53. Christopher Leslie Brown, ‘Empire without Slaves: British Concepts of Emancipation in the Age of the American Revolution’, William & Mary Quarterly, 1999, 3, 56, 2, 273–306.

54. Mariana P. Candido, ‘African Freedom Suits and Portuguese Vassal Status: Legal Mechanisms for Fighting Enslavement in Benguela, Angola, 1800–1830’, Slavery & Abolition, 2011, 32, 447–59.

55. Sidney Chalhoub, ‘The Politics of Silence: Race and Citizenship in Nineteenth-Century Brazil’, Slavery & Abolition, 2006, 27, 71–85.

56. Seymour Drescher, ‘Whose Abolition? Popular Pressure and the Ending of the British Slave Trade’, Past and Present, 1994, 143, 135–66.

57. Laurent Dubois, ‘An Enslaved Enlightenment: Rethinking the Intellectual History of the French Atlantic’, Social History, 2006, 31, 1–14.

58. John Garrigus, ‘Opportunist or Patriot? Julien Raimond (1744–1811) and the Haitian Revolution’, Slavery & Abolition, 2007, 28, 1–21.

59. David Geggus, ‘On the Eve of the Haitian Revolution: Slave Runaways in Saint Domingue in the Year 1790’, in Gad Heuman (ed.), Out of the House of Bondage (Frank Cass, 1985), pp. 112–30.

60. Walter Johnson, ‘On Agency’, Journal of Social History, 2003, 37, 113–24.

61. Roger A. Kittleson, ‘Women and Notions of Womanhood in Brazilian Abolitionism’, in Pamela Scully and Diana Paton (eds.), Gender and Slave Emancipation in the Atlantic World (Duke University Press, 2005), pp. 99–120.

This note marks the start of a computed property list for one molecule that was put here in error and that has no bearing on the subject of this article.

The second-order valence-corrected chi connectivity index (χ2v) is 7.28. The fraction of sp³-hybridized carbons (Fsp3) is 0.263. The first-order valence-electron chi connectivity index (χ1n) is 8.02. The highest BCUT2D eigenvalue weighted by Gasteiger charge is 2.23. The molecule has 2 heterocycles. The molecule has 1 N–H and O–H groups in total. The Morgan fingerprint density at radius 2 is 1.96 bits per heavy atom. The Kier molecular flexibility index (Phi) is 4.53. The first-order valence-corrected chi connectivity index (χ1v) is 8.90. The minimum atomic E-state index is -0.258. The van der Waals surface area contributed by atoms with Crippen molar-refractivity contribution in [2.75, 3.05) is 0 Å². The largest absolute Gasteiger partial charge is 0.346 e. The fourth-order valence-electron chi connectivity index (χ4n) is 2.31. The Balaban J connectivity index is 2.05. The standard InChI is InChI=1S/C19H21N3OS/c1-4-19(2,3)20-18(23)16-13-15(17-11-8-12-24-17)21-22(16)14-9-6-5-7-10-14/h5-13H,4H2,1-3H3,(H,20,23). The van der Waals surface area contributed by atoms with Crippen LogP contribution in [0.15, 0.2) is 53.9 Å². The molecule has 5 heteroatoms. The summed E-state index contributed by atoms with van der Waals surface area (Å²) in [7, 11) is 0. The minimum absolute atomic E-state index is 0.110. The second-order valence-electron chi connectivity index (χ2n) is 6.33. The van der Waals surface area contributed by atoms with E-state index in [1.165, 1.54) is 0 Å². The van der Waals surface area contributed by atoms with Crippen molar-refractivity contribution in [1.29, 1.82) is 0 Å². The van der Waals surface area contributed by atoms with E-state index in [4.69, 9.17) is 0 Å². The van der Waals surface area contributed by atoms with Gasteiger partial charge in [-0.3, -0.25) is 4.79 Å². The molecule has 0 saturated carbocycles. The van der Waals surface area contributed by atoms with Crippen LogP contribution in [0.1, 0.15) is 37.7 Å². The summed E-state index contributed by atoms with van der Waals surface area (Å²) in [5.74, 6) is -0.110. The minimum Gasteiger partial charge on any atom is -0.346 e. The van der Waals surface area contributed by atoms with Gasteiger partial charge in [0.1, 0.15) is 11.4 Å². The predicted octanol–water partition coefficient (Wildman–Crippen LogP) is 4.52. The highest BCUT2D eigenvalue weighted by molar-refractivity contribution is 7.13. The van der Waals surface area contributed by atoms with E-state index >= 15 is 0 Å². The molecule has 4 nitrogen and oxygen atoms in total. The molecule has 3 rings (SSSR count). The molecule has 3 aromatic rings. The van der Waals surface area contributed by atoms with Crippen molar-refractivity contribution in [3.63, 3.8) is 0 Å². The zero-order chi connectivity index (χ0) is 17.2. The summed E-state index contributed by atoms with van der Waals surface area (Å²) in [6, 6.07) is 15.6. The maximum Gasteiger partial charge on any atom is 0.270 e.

62. Jane Landers, ‘Transforming Bondsmen into Vassals: Arming Slaves in Colonial Spanish America’, in Christopher Leslie Brown and Philip D. Morgan (eds.), Arming Slaves: From Classical Times to the Modern Age (Yale University Press, 2006), pp. 120–45.

63. Robert A. Olwell, ‘"Domestick Enemies": Slavery and Political Independence in South Carolina, May 1775–March 1776’, Journal of South Carolina History, 1989, 55, 21–48.

64. Marie-Jeanne Rossignol, ‘Jacques-Pierre Brissot and the Fate of Atlantic Antislavery During the Age of Revolutionary Wars’, in Richard Bessel, Nicholas Guyatt, and Jane Rendall (eds.), War, Empire and Slavery, 1770–1830 (Palgrave Macmillan, 2010), pp. 139–56.

65. Christopher Schmidt-Nowara, ‘Empires Against Emancipation: Spain, Brazil and the Abolition of Slavery’, Review, 2008, 31, 2, 101–20.

66. Rebecca Scott, ‘Paper Thin: Freedom and Re-enslavement in the Diaspora of the Haitian Revolution’, Law and History Review, 2011, 29, 1061–87.

Name: Slavery (Hardback)Routledge 
Description: Edited by Gad Heuman, Trevor Burnard. Serious research in and around the history—and contemporary reality—of slavery is very wide-ranging, and flourishes as never before. This new four-volume collection from Routledge’s acclaimed series, Critical Concepts in...
Categories: Global Slavery, History Reference